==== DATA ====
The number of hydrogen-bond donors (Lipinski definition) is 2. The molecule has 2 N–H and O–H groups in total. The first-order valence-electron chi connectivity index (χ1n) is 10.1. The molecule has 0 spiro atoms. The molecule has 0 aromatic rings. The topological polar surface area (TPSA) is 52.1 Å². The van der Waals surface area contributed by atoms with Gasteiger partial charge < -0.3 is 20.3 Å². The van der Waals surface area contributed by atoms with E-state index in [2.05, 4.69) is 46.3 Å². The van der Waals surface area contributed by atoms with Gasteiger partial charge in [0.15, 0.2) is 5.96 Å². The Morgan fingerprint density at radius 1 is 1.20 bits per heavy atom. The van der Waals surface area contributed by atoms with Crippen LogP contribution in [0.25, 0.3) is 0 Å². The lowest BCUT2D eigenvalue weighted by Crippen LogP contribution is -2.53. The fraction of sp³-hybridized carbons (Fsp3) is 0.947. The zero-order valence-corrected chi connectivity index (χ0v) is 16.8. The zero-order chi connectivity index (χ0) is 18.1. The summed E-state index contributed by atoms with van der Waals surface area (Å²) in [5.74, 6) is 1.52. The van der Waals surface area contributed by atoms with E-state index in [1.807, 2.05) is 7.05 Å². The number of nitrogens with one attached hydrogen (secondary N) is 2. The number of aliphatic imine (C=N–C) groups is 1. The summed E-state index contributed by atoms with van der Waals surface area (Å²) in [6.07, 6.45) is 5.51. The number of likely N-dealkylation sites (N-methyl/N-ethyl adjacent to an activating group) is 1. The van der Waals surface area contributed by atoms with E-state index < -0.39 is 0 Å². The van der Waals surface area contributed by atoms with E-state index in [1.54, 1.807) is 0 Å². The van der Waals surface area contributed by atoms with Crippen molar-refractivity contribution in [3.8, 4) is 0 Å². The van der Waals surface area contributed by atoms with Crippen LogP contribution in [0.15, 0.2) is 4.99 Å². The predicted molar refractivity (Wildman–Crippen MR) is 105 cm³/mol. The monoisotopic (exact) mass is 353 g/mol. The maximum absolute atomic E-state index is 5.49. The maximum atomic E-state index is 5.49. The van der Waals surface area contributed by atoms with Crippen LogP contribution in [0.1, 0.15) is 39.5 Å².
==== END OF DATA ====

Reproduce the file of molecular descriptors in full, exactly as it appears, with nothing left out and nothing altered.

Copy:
The number of hydrogen-bond donors (Lipinski definition) is 2. The molecule has 2 N–H and O–H groups in total. The first-order valence-electron chi connectivity index (χ1n) is 10.1. The molecule has 0 spiro atoms. The molecule has 0 aromatic rings. The topological polar surface area (TPSA) is 52.1 Å². The van der Waals surface area contributed by atoms with Gasteiger partial charge < -0.3 is 20.3 Å². The van der Waals surface area contributed by atoms with E-state index in [2.05, 4.69) is 46.3 Å². The van der Waals surface area contributed by atoms with Gasteiger partial charge in [0.15, 0.2) is 5.96 Å². The Morgan fingerprint density at radius 1 is 1.20 bits per heavy atom. The van der Waals surface area contributed by atoms with Crippen LogP contribution in [0.25, 0.3) is 0 Å². The lowest BCUT2D eigenvalue weighted by Crippen LogP contribution is -2.53. The fraction of sp³-hybridized carbons (Fsp3) is 0.947. The zero-order valence-corrected chi connectivity index (χ0v) is 16.8. The zero-order chi connectivity index (χ0) is 18.1. The summed E-state index contributed by atoms with van der Waals surface area (Å²) in [5.74, 6) is 1.52. The van der Waals surface area contributed by atoms with E-state index in [1.807, 2.05) is 7.05 Å². The number of nitrogens with one attached hydrogen (secondary N) is 2. The number of aliphatic imine (C=N–C) groups is 1. The summed E-state index contributed by atoms with van der Waals surface area (Å²) in [6.07, 6.45) is 5.51. The number of likely N-dealkylation sites (N-methyl/N-ethyl adjacent to an activating group) is 1. The van der Waals surface area contributed by atoms with E-state index < -0.39 is 0 Å². The van der Waals surface area contributed by atoms with E-state index in [1.54, 1.807) is 0 Å². The van der Waals surface area contributed by atoms with Crippen molar-refractivity contribution in [3.8, 4) is 0 Å². The van der Waals surface area contributed by atoms with Crippen LogP contribution in [0.15, 0.2) is 4.99 Å². The predicted molar refractivity (Wildman–Crippen MR) is 105 cm³/mol. The monoisotopic (exact) mass is 353 g/mol. The maximum absolute atomic E-state index is 5.49. The maximum atomic E-state index is 5.49. The van der Waals surface area contributed by atoms with Crippen LogP contribution in [0.1, 0.15) is 39.5 Å².